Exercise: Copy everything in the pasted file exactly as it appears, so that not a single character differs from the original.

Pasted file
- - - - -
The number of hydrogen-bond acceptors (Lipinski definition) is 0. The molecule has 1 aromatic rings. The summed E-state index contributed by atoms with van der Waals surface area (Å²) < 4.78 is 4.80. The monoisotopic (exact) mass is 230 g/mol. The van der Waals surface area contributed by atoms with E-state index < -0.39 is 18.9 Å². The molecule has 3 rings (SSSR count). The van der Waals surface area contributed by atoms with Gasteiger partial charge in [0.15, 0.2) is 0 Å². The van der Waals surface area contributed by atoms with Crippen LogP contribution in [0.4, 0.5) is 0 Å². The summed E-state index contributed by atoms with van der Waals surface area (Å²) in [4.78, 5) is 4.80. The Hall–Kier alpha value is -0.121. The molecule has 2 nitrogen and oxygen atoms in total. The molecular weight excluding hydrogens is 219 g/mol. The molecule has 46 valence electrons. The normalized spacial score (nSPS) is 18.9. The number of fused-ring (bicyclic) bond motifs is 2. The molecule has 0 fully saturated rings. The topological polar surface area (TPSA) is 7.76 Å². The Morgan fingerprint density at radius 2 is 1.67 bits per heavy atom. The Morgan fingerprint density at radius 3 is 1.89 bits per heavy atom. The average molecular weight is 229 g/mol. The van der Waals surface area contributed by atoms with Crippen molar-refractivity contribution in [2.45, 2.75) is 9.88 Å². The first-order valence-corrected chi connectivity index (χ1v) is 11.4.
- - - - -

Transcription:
The number of hydrogen-bond acceptors (Lipinski definition) is 0. The molecule has 1 aromatic rings. The summed E-state index contributed by atoms with van der Waals surface area (Å²) < 4.78 is 4.80. The monoisotopic (exact) mass is 230 g/mol. The van der Waals surface area contributed by atoms with E-state index < -0.39 is 18.9 Å². The molecule has 3 rings (SSSR count). The van der Waals surface area contributed by atoms with Gasteiger partial charge in [0.15, 0.2) is 0 Å². The van der Waals surface area contributed by atoms with Crippen LogP contribution in [0.4, 0.5) is 0 Å². The summed E-state index contributed by atoms with van der Waals surface area (Å²) in [4.78, 5) is 4.80. The Hall–Kier alpha value is -0.121. The molecule has 2 nitrogen and oxygen atoms in total. The molecular weight excluding hydrogens is 219 g/mol. The molecule has 46 valence electrons. The normalized spacial score (nSPS) is 18.9. The number of fused-ring (bicyclic) bond motifs is 2. The molecule has 0 fully saturated rings. The topological polar surface area (TPSA) is 7.76 Å². The Morgan fingerprint density at radius 2 is 1.67 bits per heavy atom. The Morgan fingerprint density at radius 3 is 1.89 bits per heavy atom. The average molecular weight is 229 g/mol. The van der Waals surface area contributed by atoms with Crippen molar-refractivity contribution in [2.45, 2.75) is 9.88 Å². The first-order valence-corrected chi connectivity index (χ1v) is 11.4.